I suppose by calibrating 0.4-0.5° differently and cherry-picking shots, one could very easily produce a set of results that would match what was expected. But that wouldn't be honest.

    In a nutshell: pics from this app aren't to be trusted - even though they show us exactly what we want to see. ;)

    PS This screen popped up after I'd taken these pics:


    So it claims accuracy to 0.1°, but I don't see how that can be true, given how different the results can be for basically the same shot.

    Although I did just set it on a table and let the video function run for a minute, and the degrees of elevation it returned were much more stable (ie, it flickered between 2.6 and 2.7 degrees, but never went outside of these).

    Only thing I can think of doing next is: using a tripod; calibrating to a known angle, such as 0.4° from Position 2; and asking for my £4.49 back. ;)
    Last edited: Aug 14, 2016
  18. John T. Banewicz

    John T. Banewicz New Member

    Great point. Thanks for bringing it up. Since we know the effects of gravity but not the cause, it may be that magnetism has two directions: one force down, and another perpendicular to the downward force. One force in two directions.

    For the needle on a mechanical magnetic compass to freely rotate, it must be parallel to the magnetic lines of force or it will stick to the glass surface and the metal bottom. If standing on the equator on a round Earth, that would mean the needle is pointing in a direction parallel to magnetic lines of force; not to magnetic north. If magnetic lines of force didn't follow the contour of Earth's surface, the compass needle would stick.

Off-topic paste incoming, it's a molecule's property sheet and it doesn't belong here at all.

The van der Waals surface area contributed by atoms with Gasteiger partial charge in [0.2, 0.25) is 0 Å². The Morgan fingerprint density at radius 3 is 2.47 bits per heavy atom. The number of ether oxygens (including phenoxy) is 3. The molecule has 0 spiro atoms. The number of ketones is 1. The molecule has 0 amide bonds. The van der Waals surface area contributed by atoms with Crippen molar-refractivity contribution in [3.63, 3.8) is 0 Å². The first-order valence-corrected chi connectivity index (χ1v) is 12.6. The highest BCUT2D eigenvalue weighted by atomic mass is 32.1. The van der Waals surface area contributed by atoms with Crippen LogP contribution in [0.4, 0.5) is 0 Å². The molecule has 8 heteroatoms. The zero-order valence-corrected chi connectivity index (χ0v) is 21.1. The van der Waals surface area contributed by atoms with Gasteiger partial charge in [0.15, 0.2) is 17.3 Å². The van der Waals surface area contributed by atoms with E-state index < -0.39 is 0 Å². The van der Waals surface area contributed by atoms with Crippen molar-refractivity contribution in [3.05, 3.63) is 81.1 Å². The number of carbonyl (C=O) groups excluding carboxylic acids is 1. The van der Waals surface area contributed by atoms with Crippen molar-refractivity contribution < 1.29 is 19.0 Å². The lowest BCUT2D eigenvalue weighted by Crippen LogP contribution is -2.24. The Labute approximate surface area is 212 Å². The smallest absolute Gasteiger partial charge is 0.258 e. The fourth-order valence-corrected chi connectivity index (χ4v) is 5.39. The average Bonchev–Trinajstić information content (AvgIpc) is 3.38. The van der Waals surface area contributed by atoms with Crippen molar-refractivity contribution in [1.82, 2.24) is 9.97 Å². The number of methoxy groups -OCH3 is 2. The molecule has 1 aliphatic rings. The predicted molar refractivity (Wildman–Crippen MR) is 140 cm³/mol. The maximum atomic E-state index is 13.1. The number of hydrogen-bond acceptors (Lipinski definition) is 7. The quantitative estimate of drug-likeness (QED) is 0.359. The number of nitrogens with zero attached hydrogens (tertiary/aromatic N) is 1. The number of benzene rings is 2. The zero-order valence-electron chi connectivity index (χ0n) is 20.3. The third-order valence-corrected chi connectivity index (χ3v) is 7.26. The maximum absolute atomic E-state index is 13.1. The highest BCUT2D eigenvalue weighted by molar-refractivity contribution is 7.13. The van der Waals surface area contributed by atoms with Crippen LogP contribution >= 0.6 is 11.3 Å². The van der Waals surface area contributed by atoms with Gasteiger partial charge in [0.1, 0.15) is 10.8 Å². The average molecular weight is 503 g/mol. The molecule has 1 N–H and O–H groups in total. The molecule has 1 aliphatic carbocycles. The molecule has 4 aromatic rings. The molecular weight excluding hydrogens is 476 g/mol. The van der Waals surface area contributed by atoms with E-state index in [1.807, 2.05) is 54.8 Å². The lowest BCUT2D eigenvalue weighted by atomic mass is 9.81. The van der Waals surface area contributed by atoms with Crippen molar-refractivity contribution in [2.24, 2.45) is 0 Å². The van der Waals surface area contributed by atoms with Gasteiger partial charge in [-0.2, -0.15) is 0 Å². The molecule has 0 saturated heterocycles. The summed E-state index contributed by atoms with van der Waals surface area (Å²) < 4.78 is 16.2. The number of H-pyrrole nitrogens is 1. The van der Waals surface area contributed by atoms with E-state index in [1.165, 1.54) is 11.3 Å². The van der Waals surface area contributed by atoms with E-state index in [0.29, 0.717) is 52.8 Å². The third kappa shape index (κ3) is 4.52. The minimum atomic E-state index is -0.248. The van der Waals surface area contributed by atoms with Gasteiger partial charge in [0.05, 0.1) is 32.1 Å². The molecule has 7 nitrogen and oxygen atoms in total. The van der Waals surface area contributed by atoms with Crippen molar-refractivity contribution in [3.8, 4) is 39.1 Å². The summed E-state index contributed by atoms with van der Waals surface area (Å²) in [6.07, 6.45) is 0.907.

Again, since we don't know what gravity is, it may be the result of magnetic attraction to Earth's surface with a perpendicular force in a direction we call north.
  19. Inti

    Inti Active Member

    I'm reminded of the old saying that it is miraculous how everybody's legs are always just long enough to reach the ground.
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  20. Chew

    Chew Senior Member

    Magnetic lines of force do not follow the contour of the Earth's surface except at the magnetic equator. Hence the phenomenon known as "magnetic dip" as measured by "dip circles".
  21. Trailspotter

    Trailspotter Senior Member

    This comes from a useful rule on how to identify the horizon's approximate position when you can't see it. As my school teacher explained it, the horizon will be at the eye level of the people standing in the front of you, provided they are as tall as yourself and stand on the same level as you do.
  22. Trailblazer

    Trailblazer Moderator Staff Member

    Just going back to the original video: notice how the only way he can get the horizon not to dip at all on his flat Earth model is to make the Earth infinitely big. On a finite Earth, whether flat or round, the horizon still dips as your viewpoint rises. Just not by the same amount.
    Last edited: Aug 15, 2016
  23. Mick West

    Mick West Administrator Staff Member

    On a flat earth there would be no horizon, as it would be obscured by the atmosphere.
  24. Hama Neggs

    Hama Neggs Senior Member

    How big in diameter do they say the FE is?